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10 July 2017updated 09 Sep 2021 5:42pm

Gender and genocide: breaking the silence over the rape of Srebrenica’s women

On the 22nd anniversary of the genocide in Bosnia, we must examine the misogyny that sees rape used as a weapon of war.

By Waqar Azmi

Tomorrow, thousands will gather across the UK to mark the 22nd anniversary of the worst atrocity on European soil since the Second World War, the Srebrenica genocide. In Srebrenica itself, the sea of white marble gravestones reveals two important facts about the victims. Almost all were Muslim. Secondly, they were overwhelmingly men and boys.

The selection of men and boys for slaughter was no accident. We know that denial always follows a genocide – in Srebrenica, deniability was part of the killers’ design. Men and boys “of fighting age” (as young as 12) were brutally murdered, buried in mass graves then reburied near the frontlines.

Their murderers did not reckon on the extraordinary work of the International Commission on Missing Persons, which used groundbreaking DNA technology to prove exactly how the men were killed. Even then, the Serbs continued to use the gendered nature of the killings for the purposes of denial. Milorad Dodik, president of Republika Srpska, the Serb part of Bosnia-Herzegovina, said in 2010: “It wasn’t genocide because the women and children were not killed.”

Nowhere was the gendered nature of the violence more obvious, and devastating, than in the systematic use of rape as a weapon of war. An estimated 20,000 – 50,000 women, again mostly Bosnian Muslim, were subjected to sexual violence in Bosnia-Herzegovina during the war. Their stories have largely remained untold, due to stigma, shame and the ongoing struggle to rebuild lives devastated by sexual violence.

The women who have broken the silence on the crimes committed against them are brave beyond belief. Bakira Hasečić is one such woman. An unstoppable force of nature, she established the Association of Women Victims of War in 2003 as a way of uniting the women who were raped and sexually abused during the war.

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Bakira challenges impunity and denial every day by raising her voice and speaking out about the sexual violence that she suffered at the hands of Bosnian Serb forces. She has told how in 1992 the local police officer, called Veljko, brought two Serbian soldiers to her home. They raped her eldest daughter, a teenager, in front of her. When Hasečić tried to stop the soldiers hurting her daughter, she too was raped.

“They tell us that rape happens in every war,” Hasečić told me, “that all armies commit rape, but this aggression, this genocide that happened, the rape of Bosnian Muslim women cannot be compared with any act of war or aggression. It had to be one big project that would include planners, commanders and executors. Simply, rape was used as a weapon for ethnic cleansing and genocide.”

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The intent of genocide is to destroy a people. It is always planned, and proceeds in a number of stages across every facet of community life. Cultural destruction – the burning of libraries, the destruction of religious buildings and symbolic monuments always features.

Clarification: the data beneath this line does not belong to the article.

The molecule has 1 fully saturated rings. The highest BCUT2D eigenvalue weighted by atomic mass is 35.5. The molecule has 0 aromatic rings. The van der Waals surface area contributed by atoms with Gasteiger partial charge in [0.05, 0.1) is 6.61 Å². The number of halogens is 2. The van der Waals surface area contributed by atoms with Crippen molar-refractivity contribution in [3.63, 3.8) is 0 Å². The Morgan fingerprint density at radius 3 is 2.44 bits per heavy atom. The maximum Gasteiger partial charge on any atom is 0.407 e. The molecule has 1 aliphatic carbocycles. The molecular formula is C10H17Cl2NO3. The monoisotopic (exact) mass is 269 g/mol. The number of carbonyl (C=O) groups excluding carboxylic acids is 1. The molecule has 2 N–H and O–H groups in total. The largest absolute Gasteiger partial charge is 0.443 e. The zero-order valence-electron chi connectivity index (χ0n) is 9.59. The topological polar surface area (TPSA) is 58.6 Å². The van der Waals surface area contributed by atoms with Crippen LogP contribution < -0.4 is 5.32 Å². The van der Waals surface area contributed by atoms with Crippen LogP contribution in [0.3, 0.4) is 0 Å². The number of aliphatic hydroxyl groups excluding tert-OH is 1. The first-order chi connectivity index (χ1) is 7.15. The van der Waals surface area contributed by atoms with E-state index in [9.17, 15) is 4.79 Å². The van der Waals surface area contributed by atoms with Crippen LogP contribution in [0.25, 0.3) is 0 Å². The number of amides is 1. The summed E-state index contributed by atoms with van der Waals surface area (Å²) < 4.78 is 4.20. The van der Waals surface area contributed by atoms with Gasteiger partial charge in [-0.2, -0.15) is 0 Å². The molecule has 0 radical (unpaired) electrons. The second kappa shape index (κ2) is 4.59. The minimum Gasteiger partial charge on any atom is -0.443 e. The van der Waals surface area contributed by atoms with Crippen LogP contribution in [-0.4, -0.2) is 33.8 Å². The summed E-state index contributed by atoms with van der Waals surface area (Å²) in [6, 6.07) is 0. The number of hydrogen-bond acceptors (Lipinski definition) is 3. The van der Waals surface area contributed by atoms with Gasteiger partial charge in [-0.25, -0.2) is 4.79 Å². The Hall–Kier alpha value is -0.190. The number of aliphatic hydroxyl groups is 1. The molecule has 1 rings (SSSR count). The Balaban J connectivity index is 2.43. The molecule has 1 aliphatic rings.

So, too, does the destruction of family life. This is where sexual violence is deployed as a deadly weapon. The rapes in Bosnia were designed to terrorise and humiliate – by raping women in public, the Bosnian Serbs intended to drive people out of their homes permanently. The brutality of the rapes and the policy of forcible pregnancy was also designed to prevent further generations of Muslims being born, especially when paired with mass murder of the male population.

Rape serves a strategic function in war, but we must not forget it is carried out by ordinary men. They may be soldiers, but they are also husbands, fathers, brothers, sons. What made these men commit such acts of atrocity? Ethno-nationalist hatred, certainly. What is less often recognised is the misogyny also at play in these crimes. Rape victims were taunted and told that they would bear “Serb babies”. Rapes were filmed and distributed as pornography. The few accounts that exist by perpetrators even show that gang rape was treated as a male bonding exercise. In all these cases, individual women were dehumanised to the point of objects – props in the theatre of war.

We see echoes of this today here in the UK. We may live in a relatively peaceful society, but with two women a week killed by men, and 85,000 women per year subjected to sexual violence, it is clear that peacetime does not reap equal dividends between the sexes. We must speak up and clearly name the problem – male violence, and the sexist and misogynist attitudes that underpin it.

This July, Hasečić will be speaking during the UK’s Srebrenica Memorial Week when hundreds of events, organised by Remembering Srebrenica, will be taking place across the UK. She will share her heartbreaking story with thousands to encourage others to stand up and speak out against sexual violence in our society. We must honour the courage of Bakira and the women affected by the genocide in Bosnia-Herzegovina, by listening to their stories. Beyond that, we must stand in solidarity with them by raising our voices and speaking out to challenge misogyny, racism, and all forms of hatred.

Dr Waqar Azmi OBE is chairman of Remembering Srebrenica